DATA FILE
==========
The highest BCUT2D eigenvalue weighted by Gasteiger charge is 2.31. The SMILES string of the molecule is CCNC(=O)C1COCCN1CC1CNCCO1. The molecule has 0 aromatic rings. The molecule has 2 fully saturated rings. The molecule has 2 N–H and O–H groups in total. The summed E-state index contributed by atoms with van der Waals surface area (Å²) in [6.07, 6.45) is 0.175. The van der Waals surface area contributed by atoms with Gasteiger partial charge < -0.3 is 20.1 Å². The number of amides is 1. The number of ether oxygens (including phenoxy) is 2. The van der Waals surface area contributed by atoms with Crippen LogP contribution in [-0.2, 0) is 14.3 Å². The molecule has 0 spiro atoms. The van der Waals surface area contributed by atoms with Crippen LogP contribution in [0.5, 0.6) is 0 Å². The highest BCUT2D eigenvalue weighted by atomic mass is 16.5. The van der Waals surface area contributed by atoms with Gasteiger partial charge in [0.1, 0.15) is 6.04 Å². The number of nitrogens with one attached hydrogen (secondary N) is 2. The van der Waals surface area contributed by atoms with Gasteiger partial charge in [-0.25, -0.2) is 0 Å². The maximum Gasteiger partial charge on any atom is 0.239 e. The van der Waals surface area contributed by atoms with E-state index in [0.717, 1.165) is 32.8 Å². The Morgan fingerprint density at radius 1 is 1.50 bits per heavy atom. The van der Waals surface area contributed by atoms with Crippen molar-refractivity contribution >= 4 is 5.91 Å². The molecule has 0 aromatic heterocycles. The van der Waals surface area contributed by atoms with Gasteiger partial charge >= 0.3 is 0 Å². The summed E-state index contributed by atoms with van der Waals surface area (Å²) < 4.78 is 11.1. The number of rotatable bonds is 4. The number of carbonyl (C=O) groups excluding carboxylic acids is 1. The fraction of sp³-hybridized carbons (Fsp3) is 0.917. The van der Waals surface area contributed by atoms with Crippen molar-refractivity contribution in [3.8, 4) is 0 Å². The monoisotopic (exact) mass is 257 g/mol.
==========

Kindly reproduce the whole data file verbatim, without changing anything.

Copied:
The highest BCUT2D eigenvalue weighted by Gasteiger charge is 2.31. The SMILES string of the molecule is CCNC(=O)C1COCCN1CC1CNCCO1. The molecule has 0 aromatic rings. The molecule has 2 fully saturated rings. The molecule has 2 N–H and O–H groups in total. The summed E-state index contributed by atoms with van der Waals surface area (Å²) in [6.07, 6.45) is 0.175. The van der Waals surface area contributed by atoms with Gasteiger partial charge < -0.3 is 20.1 Å². The number of amides is 1. The number of ether oxygens (including phenoxy) is 2. The van der Waals surface area contributed by atoms with Crippen LogP contribution in [-0.2, 0) is 14.3 Å². The molecule has 0 spiro atoms. The van der Waals surface area contributed by atoms with Crippen LogP contribution in [0.5, 0.6) is 0 Å². The highest BCUT2D eigenvalue weighted by atomic mass is 16.5. The van der Waals surface area contributed by atoms with Gasteiger partial charge in [0.1, 0.15) is 6.04 Å². The number of nitrogens with one attached hydrogen (secondary N) is 2. The van der Waals surface area contributed by atoms with Gasteiger partial charge in [-0.25, -0.2) is 0 Å². The maximum Gasteiger partial charge on any atom is 0.239 e. The van der Waals surface area contributed by atoms with E-state index in [0.717, 1.165) is 32.8 Å². The Morgan fingerprint density at radius 1 is 1.50 bits per heavy atom. The van der Waals surface area contributed by atoms with Crippen molar-refractivity contribution >= 4 is 5.91 Å². The molecule has 0 aromatic heterocycles. The van der Waals surface area contributed by atoms with Gasteiger partial charge >= 0.3 is 0 Å². The summed E-state index contributed by atoms with van der Waals surface area (Å²) < 4.78 is 11.1. The number of rotatable bonds is 4. The number of carbonyl (C=O) groups excluding carboxylic acids is 1. The fraction of sp³-hybridized carbons (Fsp3) is 0.917. The van der Waals surface area contributed by atoms with Crippen molar-refractivity contribution in [3.8, 4) is 0 Å². The monoisotopic (exact) mass is 257 g/mol.